Double Chocolate Protein Muffins
Published Sep 11, 2019, Updated Jun 17, 2022
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These chocolate protein muffins are fudgy and oh so delicious. There’s no added sugar (sweetened only with bananas) and each muffin has 13 grams of protein! They’re also gluten-free and vegan-friendly.
Have you ever made blender muffins? Instead of using a stand mixer or mixing by hand, you can add the ingredients to your blender and mix away! Super simple. One batch makes six muffins, which might not sound like a lot but I think it’s perfect to make them on the weekend and then have one a day for a protein-filled breakfast or snack! Each muffin has 13 grams of protein so they will keep you full all morning long.
I love keeping a healthy sweet treat on hand to satisfy my sweet tooth. Pretty sure baby girl has one too but I have peace of mind knowing these muffins are packed with nutritious ingredients and a solid dose of protein. I don’t have baked goods around too often in our house so when I do make them, I want to make sure they’re 1) delicious and 2) good for me!
Ingredients in Double Chocolate Protein Muffins
- old-fashioned oats – oatmeal is naturally gluten-free but is often cross-contaminated during processing. If you need these muffins to be gluten-free, make sure you look for oats that say “gluten-free” on the package!
- bananas – the riper the better here. Bananas add a delicious flavor and help keep the muffins light and moist.
- chocolate protein powder – my favorite brand is Nuzest, but you can use your favorite protein powder.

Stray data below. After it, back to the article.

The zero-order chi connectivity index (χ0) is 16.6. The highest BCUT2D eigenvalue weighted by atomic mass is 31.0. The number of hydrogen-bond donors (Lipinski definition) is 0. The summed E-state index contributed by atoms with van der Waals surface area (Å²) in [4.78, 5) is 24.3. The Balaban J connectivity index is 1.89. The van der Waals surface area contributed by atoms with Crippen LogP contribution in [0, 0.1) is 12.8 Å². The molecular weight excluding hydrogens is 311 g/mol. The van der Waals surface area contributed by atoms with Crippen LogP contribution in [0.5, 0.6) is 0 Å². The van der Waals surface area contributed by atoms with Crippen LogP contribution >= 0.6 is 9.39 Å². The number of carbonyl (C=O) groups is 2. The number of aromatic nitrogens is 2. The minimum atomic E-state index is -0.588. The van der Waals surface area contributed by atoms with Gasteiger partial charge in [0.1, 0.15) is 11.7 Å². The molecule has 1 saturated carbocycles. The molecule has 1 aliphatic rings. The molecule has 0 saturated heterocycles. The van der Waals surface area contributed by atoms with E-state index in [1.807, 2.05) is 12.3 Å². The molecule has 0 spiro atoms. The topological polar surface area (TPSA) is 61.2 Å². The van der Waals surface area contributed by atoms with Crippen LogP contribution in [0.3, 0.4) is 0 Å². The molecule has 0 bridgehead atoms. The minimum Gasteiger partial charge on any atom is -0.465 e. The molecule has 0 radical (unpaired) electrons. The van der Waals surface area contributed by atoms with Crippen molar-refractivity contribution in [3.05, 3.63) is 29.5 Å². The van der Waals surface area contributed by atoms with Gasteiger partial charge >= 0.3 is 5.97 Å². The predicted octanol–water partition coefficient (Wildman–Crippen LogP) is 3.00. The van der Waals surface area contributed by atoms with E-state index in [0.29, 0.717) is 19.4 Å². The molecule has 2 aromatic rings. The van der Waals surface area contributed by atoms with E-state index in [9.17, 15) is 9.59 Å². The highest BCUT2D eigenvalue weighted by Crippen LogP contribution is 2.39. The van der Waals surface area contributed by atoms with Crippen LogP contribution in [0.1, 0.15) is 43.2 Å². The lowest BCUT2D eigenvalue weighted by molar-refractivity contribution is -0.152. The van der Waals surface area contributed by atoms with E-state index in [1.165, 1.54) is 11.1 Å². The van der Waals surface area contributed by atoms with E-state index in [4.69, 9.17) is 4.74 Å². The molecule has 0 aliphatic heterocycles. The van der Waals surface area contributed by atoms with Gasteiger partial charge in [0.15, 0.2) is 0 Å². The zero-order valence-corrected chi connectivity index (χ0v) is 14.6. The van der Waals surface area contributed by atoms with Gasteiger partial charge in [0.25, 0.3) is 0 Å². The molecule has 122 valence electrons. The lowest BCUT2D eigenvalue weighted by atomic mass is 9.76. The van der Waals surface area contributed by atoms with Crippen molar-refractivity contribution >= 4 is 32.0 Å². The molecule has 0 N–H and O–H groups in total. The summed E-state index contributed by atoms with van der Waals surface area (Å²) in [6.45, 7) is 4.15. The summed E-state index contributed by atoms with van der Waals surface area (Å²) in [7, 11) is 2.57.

- almond milk – I like to use unsweetened so I can control the amount of sweetener I add to the recipe.
- eggs – to bind the ingredients together. I have tried this recipe with flax eggs, but I’ve found that the muffins turn out much better with regular eggs instead.
- chocolate chips – grab vegan chocolate chips if needed. I like the Enjoy Life brand.
How to Make Chocolate Protein Muffins
One batch will make six muffins. I’ve tried doubling the recipe to make 12 at once, but it was too much batter for the blender. If you do want to duplicate the recipe, I recommend blending the batter in batches or blending the oats, banana, protein powder and milk together first, transferring to a bowl and mixing everything else together by hand.
But let’s back up… how do you make blender muffins? In a high powered blender, add the eggs, oats, banana, chocolate protein powder and almond milk and blend until smooth. Add in the baking soda and baking powder and blend again until combined. Use a spatula to gently stir in the chocolate chips and then scoop the muffin mix into a muffin tin lined with paper or silicone liners. Sprinkle extra chocolate chips on top of each muffin and bake in a preheated oven for 35 to 40 minutes (or until a toothpick comes out clean).
Love Protein Recipes? Try These:
- No-Bake Protein Balls
- Blueberry Protein Pancakes
- Protein Oatmeal
- Peanut Butter Protein Cookies
- Protein-Packed Healthy Mac and Cheese
- Protein Pudding (3 Ways)
Want More Healthy Muffin Recipes?
- Flourless Zucchini Muffins
- Almond Flour Muffins
- Healthy Apple Muffins
- Pumpkin Cornbread Muffins
- Strawberry Protein Muffins
Double Chocolate Protein Muffins
- ¾ cup rolled old-fashioned oats
- 2 ripe bananas
- 1 cup chocolate protein powder*
- ½ cup unsweetened almond milk, plus more as needed to blend
- 2 large eggs
- ½ teaspoon baking soda
- ½ teaspoon baking powder
- ¼ cup chocolate chips + more for topping*
- paper or silicone muffin liners
- Preheat oven to 350°F.
- Add oats, banana, chocolate protein powder, almond milk and eggs into a high powdered blender and blend until smooth. Add baking soda and baking powder. Blend until combined.
- Use a spatula to stir in chocolate chips and then transfer muffin mix into prepared muffin tin lined with paper or silicone liners. Muffin cavities should be filled about 3/4 of the way up and you should be able to fill six muffin cups. Sprinkle extra chocolate chips on top of each muffin.
- Bake muffins for 35 to 40 minutes or until a toothpick comes out clean.
Nutrition information is automatically calculated, so should only be used as an approximation.